Mirror image: Kimsooja’s self-reflective installations take over the French city of Poitiers
For more than 25 years, South Korean artist Kimsooja has focused her practice on a specific element in her country’s visual culture: the bottari, a colourful bundle of cloth used to wrap and transport items by hand. It is a traditional and timeless component of life in Korea, where bottari fabrics are often recycled from old silk bedcovers, a repurposing that inverts domestic and public spheres, conventional gender roles and power structures. It is in this context that Kimsooja began using this material in her work: ‘I’ve always started from my own reality and my own culture,’ she says. ‘It’s not that I like them, necessarily. I use them because it’s my reality.’
Kimsooja (who goes by a single-word name, in defiance of cultural conventions) has spent the better part of the past two decades peripatetically, based between New York, Paris and Seoul, and realising projects around the world. Her meditative works explore the self, the other, and the narratives woven through life’s journeys. ‘The whole world I was viewing has been, in a way, wrapping and unwrapping the bottari,’ she reflects. Across sculpture, installation, performance and video, the bottari has served as a visual metaphor for the artist’s own decentred existence and a longer history of human transience, migration and now displacement in a globalised society.
This year, the 62-year-old artist has translated the handheld bottari to an urban scale, wrapping the French city of Poitiers in a bundle of public art installations that activate its medieval architecture and foreground its rich history. Traversées is a sprawling contemporary art event in this old Roman town southwest of Paris, where Kimsooja inaugurates a new ten-year cultural and urban heritage initiative. More than a dozen works by the artist transform the city’s historic sites into sensorial experiences.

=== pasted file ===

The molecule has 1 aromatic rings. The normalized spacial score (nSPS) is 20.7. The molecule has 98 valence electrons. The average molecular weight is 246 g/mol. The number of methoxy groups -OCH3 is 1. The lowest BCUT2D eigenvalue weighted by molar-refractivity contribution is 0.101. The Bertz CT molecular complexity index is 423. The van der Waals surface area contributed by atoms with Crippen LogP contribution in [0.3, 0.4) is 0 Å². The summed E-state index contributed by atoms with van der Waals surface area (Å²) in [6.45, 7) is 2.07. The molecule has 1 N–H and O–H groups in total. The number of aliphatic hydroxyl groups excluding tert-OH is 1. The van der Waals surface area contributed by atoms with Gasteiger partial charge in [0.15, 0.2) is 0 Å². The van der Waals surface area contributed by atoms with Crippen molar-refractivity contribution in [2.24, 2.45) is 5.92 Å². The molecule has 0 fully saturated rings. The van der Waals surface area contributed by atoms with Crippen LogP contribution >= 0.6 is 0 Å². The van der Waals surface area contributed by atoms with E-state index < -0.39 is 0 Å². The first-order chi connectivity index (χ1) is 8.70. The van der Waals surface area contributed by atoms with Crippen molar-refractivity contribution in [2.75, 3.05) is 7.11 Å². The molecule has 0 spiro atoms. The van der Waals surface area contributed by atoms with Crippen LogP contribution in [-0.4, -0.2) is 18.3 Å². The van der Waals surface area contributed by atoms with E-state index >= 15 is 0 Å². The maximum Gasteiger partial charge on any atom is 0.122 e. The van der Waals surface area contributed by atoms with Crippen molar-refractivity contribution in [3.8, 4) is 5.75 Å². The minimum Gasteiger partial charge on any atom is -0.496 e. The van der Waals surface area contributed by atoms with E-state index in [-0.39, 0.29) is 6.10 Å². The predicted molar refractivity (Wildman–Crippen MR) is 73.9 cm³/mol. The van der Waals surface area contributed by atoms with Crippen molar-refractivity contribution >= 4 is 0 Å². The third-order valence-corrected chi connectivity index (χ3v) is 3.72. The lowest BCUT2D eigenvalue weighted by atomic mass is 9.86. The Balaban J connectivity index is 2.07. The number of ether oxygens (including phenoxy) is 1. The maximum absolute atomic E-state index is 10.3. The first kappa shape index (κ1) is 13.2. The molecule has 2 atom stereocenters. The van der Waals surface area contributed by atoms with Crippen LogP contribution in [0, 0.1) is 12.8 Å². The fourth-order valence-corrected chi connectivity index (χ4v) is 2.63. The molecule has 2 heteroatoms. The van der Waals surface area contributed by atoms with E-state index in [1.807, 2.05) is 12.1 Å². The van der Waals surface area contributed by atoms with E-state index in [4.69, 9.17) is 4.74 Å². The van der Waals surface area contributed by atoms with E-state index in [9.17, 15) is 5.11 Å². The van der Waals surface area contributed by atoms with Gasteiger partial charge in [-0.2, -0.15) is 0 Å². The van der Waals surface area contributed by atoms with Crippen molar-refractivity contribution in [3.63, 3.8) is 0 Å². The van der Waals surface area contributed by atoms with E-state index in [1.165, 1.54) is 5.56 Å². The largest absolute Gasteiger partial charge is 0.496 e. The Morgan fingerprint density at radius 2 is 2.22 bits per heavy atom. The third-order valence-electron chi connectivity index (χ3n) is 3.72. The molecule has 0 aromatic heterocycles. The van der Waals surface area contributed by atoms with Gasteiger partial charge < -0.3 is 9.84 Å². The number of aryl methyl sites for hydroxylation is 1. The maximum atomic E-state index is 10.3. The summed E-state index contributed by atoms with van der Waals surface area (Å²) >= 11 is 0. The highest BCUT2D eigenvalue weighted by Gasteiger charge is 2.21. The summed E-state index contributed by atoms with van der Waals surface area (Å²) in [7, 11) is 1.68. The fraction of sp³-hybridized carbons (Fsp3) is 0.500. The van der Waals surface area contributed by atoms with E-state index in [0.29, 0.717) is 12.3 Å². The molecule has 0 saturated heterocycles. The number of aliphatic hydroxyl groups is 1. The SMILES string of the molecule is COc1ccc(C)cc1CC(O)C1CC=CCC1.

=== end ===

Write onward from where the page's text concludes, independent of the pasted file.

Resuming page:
‘We wanted to put the city in motion, starting from its iconic sites of memory while looking to the future, which Kimsooja understood perfectly,’ explains the event’s co-artistic director Emmanuelle de Montgazon. ‘This constellation of works resonates together and allows visitors to chart their own course.’
As the birthplace of Michel Foucault, Poitiers is an apt locale for an in-depth presentation of Kimsooja’s work. The influential 20th-century philosopher’s premise of heterotopia – a socio-cultural space of otherness theorised as a self-contained ‘world within a world’ that exists in parallel to our lived experience – seems a fitting description of Kimsooja’s bottari. The organisers of Traversées were drawn to the duality conveyed by Kimsooja’s works: ‘They exist only in relation to the places they take over, but they come with a very strong introspective dimension, says de Montgazon. ‘They belong as much to their own history as to the history of the places and people to which they are addressed.’